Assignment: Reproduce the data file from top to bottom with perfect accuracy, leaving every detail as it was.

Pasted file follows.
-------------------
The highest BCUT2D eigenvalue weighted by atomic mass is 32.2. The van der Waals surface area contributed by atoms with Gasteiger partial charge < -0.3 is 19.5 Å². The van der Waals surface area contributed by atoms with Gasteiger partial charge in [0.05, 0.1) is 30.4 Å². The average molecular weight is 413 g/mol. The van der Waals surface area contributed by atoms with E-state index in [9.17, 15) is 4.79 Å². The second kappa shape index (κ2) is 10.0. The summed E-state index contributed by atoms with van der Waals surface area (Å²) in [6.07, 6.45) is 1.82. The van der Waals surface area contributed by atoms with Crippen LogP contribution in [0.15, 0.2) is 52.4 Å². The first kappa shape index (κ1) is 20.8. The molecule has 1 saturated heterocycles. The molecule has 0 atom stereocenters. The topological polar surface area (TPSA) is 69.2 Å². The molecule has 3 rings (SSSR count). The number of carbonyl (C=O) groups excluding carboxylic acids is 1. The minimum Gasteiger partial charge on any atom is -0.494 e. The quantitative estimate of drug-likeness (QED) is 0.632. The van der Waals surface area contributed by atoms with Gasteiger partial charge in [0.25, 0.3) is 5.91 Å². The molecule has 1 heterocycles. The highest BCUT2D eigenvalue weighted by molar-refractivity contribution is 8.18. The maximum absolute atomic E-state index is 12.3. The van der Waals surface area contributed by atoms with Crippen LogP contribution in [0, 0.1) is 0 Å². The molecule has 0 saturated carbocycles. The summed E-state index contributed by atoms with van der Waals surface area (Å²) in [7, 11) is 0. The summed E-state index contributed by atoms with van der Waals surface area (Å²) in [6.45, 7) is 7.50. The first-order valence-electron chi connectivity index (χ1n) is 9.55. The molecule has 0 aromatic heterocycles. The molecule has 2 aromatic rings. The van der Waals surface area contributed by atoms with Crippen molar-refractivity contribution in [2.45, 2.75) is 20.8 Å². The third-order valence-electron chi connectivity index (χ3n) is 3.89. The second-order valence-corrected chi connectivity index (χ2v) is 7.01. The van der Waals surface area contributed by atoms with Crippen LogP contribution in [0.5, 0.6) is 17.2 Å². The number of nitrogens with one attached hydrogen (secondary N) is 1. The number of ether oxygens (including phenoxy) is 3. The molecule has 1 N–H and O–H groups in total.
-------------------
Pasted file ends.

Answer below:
The highest BCUT2D eigenvalue weighted by atomic mass is 32.2. The van der Waals surface area contributed by atoms with Gasteiger partial charge < -0.3 is 19.5 Å². The van der Waals surface area contributed by atoms with Gasteiger partial charge in [0.05, 0.1) is 30.4 Å². The average molecular weight is 413 g/mol. The van der Waals surface area contributed by atoms with E-state index in [9.17, 15) is 4.79 Å². The second kappa shape index (κ2) is 10.0. The summed E-state index contributed by atoms with van der Waals surface area (Å²) in [6.07, 6.45) is 1.82. The van der Waals surface area contributed by atoms with Crippen LogP contribution in [0.15, 0.2) is 52.4 Å². The first kappa shape index (κ1) is 20.8. The molecule has 1 saturated heterocycles. The molecule has 0 atom stereocenters. The topological polar surface area (TPSA) is 69.2 Å². The molecule has 3 rings (SSSR count). The number of carbonyl (C=O) groups excluding carboxylic acids is 1. The minimum Gasteiger partial charge on any atom is -0.494 e. The quantitative estimate of drug-likeness (QED) is 0.632. The van der Waals surface area contributed by atoms with Gasteiger partial charge in [0.25, 0.3) is 5.91 Å². The molecule has 1 heterocycles. The highest BCUT2D eigenvalue weighted by molar-refractivity contribution is 8.18. The maximum absolute atomic E-state index is 12.3. The van der Waals surface area contributed by atoms with Crippen LogP contribution in [0, 0.1) is 0 Å². The molecule has 0 saturated carbocycles. The summed E-state index contributed by atoms with van der Waals surface area (Å²) in [7, 11) is 0. The summed E-state index contributed by atoms with van der Waals surface area (Å²) in [6.45, 7) is 7.50. The first-order valence-electron chi connectivity index (χ1n) is 9.55. The molecule has 0 aromatic heterocycles. The molecule has 2 aromatic rings. The van der Waals surface area contributed by atoms with Crippen molar-refractivity contribution in [2.45, 2.75) is 20.8 Å². The third-order valence-electron chi connectivity index (χ3n) is 3.89. The second-order valence-corrected chi connectivity index (χ2v) is 7.01. The van der Waals surface area contributed by atoms with Crippen LogP contribution in [0.5, 0.6) is 17.2 Å². The number of nitrogens with one attached hydrogen (secondary N) is 1. The number of ether oxygens (including phenoxy) is 3. The molecule has 1 N–H and O–H groups in total.